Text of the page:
What Can Boards Do With Quality Report Cards?
Scorecards aren’t going away: consumers want help distinguishing one hospital from another, and these reports offer the promise of synthesizing complex information for worried patients. Notwithstanding their flaws, public reports often draw attention from consumers and the media. Boards can help their organizations by asking questions about how the scorecards relate to the hospital’s broader approach to quality, and what response they may have. Here’s where you can start:
- How does my board track my hospital’s quality of care? Do we consider internal metrics? Public scorecards?
- Does our board have a clear understanding of the scorecards we are using to track performance: What the metrics are designed to measure? What the data indicate? What board members should be looking for when they review these reports and what types of questions they could ask, etc.?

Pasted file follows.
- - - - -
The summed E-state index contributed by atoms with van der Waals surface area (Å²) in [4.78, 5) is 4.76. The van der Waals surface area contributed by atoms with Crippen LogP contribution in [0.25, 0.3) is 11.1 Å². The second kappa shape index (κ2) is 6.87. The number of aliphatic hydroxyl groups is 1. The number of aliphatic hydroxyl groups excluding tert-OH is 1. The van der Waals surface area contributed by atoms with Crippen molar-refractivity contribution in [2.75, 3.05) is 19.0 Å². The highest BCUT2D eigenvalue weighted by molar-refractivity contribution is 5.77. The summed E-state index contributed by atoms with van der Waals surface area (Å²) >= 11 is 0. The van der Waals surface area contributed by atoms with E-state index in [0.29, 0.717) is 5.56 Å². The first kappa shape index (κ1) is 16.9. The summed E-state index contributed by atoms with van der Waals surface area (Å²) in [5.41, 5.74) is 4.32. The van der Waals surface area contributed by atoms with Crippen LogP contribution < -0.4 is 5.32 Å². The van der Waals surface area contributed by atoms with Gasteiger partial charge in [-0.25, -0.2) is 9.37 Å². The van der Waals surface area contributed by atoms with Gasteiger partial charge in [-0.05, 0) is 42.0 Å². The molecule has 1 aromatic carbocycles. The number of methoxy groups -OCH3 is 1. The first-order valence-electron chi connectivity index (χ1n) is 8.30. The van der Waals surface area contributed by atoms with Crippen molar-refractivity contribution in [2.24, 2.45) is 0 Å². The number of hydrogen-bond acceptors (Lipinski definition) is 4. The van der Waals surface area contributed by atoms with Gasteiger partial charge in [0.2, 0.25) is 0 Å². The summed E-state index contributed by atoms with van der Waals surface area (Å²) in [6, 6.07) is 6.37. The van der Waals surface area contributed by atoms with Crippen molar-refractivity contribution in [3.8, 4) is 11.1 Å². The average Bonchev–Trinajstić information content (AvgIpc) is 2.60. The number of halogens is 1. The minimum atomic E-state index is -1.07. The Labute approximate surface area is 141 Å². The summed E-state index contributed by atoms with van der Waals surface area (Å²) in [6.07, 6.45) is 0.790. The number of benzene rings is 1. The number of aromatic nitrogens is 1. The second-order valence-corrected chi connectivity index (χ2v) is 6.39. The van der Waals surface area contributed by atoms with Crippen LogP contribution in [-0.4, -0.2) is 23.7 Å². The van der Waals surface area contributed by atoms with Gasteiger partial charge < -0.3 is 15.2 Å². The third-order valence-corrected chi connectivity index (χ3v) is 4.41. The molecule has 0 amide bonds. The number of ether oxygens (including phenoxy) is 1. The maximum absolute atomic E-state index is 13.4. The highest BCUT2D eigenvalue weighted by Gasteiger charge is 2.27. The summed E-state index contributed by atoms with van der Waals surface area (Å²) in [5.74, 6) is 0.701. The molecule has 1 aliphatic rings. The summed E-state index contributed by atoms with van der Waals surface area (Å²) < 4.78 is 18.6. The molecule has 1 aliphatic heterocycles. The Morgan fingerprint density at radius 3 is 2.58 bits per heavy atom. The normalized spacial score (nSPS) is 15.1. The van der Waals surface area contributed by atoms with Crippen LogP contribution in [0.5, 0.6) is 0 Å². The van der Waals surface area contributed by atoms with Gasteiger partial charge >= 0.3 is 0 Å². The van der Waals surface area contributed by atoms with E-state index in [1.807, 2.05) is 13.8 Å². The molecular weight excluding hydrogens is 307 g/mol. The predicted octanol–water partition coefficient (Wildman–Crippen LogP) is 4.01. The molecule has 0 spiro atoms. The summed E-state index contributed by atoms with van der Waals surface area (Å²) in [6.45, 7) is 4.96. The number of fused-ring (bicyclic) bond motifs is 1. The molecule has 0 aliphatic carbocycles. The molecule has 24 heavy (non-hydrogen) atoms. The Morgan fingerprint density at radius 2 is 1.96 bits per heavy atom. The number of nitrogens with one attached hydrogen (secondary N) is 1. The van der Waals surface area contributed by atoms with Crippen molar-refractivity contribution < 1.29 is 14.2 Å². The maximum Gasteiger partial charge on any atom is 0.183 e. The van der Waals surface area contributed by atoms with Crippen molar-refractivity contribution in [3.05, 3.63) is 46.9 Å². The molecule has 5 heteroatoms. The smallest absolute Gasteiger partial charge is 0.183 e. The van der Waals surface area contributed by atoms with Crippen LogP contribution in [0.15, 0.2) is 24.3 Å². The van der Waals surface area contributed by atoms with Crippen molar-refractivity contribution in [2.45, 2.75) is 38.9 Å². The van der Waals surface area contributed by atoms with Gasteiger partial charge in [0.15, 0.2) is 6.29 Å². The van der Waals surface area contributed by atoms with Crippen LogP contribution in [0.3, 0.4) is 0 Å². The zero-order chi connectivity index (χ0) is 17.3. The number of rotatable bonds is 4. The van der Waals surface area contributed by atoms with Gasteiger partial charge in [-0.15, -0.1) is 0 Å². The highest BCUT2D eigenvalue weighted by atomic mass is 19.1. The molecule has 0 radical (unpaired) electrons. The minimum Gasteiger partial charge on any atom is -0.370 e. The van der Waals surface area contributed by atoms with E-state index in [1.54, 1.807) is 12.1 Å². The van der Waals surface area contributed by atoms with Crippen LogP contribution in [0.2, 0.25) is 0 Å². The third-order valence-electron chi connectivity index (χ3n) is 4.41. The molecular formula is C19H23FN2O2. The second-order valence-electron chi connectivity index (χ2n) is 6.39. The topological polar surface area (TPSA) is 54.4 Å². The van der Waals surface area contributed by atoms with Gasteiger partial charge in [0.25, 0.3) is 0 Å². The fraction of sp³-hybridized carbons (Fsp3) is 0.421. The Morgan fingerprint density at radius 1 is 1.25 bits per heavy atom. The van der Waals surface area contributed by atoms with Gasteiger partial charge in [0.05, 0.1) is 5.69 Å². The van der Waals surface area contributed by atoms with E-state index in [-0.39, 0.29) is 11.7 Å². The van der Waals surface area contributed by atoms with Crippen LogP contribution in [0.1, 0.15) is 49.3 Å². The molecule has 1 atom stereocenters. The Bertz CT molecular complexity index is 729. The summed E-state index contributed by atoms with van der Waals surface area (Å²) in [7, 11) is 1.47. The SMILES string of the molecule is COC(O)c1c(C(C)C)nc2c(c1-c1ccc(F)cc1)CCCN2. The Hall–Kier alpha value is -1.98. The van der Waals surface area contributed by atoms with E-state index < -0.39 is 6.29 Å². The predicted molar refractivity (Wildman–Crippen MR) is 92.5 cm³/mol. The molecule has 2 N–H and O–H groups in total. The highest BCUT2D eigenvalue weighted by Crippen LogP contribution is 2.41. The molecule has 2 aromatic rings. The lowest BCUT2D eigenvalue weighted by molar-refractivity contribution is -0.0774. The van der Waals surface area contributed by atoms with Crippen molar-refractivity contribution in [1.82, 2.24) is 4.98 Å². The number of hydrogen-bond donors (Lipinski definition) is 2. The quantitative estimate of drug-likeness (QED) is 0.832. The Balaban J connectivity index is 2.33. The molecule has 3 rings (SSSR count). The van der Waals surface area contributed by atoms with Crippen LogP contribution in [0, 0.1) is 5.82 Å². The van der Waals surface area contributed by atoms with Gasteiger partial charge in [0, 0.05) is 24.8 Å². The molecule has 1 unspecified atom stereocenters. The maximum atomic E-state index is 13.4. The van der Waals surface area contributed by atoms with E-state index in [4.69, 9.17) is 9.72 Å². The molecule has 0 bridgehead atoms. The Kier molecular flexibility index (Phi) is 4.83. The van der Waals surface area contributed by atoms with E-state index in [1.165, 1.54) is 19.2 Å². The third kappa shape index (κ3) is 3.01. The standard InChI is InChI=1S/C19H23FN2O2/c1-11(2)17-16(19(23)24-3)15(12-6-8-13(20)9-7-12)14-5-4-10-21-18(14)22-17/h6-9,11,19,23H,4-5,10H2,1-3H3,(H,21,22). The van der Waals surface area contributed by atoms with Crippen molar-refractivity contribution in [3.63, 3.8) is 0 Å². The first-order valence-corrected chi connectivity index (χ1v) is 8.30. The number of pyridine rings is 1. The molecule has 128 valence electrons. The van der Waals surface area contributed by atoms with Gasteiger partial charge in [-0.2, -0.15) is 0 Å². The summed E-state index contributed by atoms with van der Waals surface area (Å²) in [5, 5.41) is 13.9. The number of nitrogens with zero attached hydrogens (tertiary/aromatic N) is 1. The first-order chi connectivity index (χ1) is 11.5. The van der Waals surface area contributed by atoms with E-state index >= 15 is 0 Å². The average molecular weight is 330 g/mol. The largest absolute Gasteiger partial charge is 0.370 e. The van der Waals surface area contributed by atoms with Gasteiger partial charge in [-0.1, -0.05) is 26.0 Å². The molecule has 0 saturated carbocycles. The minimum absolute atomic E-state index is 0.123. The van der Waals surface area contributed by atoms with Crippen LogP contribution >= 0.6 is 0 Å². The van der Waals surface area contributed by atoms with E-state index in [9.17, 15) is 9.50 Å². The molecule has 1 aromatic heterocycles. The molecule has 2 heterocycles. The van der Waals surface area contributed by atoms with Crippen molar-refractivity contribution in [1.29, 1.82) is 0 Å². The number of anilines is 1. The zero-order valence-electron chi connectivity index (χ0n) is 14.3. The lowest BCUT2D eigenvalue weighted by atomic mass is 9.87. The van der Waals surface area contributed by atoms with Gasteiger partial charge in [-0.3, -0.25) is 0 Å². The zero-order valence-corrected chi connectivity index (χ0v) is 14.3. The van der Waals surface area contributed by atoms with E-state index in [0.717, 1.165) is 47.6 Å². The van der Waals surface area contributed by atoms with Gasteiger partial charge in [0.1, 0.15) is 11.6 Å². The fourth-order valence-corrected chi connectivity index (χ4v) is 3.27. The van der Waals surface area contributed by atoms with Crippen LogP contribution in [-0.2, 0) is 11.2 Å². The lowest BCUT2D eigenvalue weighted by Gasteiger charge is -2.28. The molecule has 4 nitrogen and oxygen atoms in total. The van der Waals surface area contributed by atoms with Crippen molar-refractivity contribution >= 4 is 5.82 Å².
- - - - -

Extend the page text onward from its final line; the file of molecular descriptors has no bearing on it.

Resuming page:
- Does our perception of our hospital’s quality (and our own internal data) match our scores/grades/rankings on public scorecards?
- Should we track how we perform on public scorecards as part of our organization’s internal performance tracking?
- What do our scores/grades/rankings suggest we need to do—introduce more quality initiatives? Improve our marketing?
- If we have scores on public reports that we do not like, are we prepared to respond to media inquiries? How can we showcase the good work that we do?